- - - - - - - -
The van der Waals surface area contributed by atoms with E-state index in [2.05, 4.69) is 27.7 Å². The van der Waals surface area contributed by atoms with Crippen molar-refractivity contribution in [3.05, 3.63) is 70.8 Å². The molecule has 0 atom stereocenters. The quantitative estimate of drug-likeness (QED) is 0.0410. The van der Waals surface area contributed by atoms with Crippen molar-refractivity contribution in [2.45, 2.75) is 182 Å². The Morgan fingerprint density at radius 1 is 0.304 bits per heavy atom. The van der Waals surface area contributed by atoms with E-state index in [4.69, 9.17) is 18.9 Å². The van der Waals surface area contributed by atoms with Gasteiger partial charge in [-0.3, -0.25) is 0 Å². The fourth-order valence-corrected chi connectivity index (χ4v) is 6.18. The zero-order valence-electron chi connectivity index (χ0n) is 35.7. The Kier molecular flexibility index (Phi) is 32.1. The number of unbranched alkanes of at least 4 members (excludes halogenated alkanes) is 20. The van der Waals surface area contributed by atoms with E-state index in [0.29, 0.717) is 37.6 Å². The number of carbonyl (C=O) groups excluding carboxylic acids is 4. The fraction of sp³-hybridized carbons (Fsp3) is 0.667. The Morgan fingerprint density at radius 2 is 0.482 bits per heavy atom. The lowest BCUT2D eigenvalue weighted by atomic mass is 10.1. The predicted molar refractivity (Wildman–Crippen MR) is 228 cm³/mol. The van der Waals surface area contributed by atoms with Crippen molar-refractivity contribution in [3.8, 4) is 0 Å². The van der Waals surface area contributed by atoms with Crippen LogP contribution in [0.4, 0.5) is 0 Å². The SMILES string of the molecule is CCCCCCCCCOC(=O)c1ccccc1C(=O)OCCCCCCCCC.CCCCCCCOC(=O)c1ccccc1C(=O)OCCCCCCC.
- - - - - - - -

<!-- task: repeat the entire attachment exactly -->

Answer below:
The van der Waals surface area contributed by atoms with E-state index in [2.05, 4.69) is 27.7 Å². The van der Waals surface area contributed by atoms with Crippen molar-refractivity contribution in [3.05, 3.63) is 70.8 Å². The molecule has 0 atom stereocenters. The quantitative estimate of drug-likeness (QED) is 0.0410. The van der Waals surface area contributed by atoms with Crippen molar-refractivity contribution in [2.45, 2.75) is 182 Å². The Morgan fingerprint density at radius 1 is 0.304 bits per heavy atom. The van der Waals surface area contributed by atoms with E-state index in [4.69, 9.17) is 18.9 Å². The van der Waals surface area contributed by atoms with Gasteiger partial charge in [-0.3, -0.25) is 0 Å². The fourth-order valence-corrected chi connectivity index (χ4v) is 6.18. The zero-order valence-electron chi connectivity index (χ0n) is 35.7. The Kier molecular flexibility index (Phi) is 32.1. The number of unbranched alkanes of at least 4 members (excludes halogenated alkanes) is 20. The van der Waals surface area contributed by atoms with E-state index in [0.29, 0.717) is 37.6 Å². The number of carbonyl (C=O) groups excluding carboxylic acids is 4. The fraction of sp³-hybridized carbons (Fsp3) is 0.667. The Morgan fingerprint density at radius 2 is 0.482 bits per heavy atom. The lowest BCUT2D eigenvalue weighted by atomic mass is 10.1. The predicted molar refractivity (Wildman–Crippen MR) is 228 cm³/mol. The van der Waals surface area contributed by atoms with Crippen molar-refractivity contribution in [3.8, 4) is 0 Å². The van der Waals surface area contributed by atoms with Crippen LogP contribution in [0.4, 0.5) is 0 Å². The SMILES string of the molecule is CCCCCCCCCOC(=O)c1ccccc1C(=O)OCCCCCCCCC.CCCCCCCOC(=O)c1ccccc1C(=O)OCCCCCCC.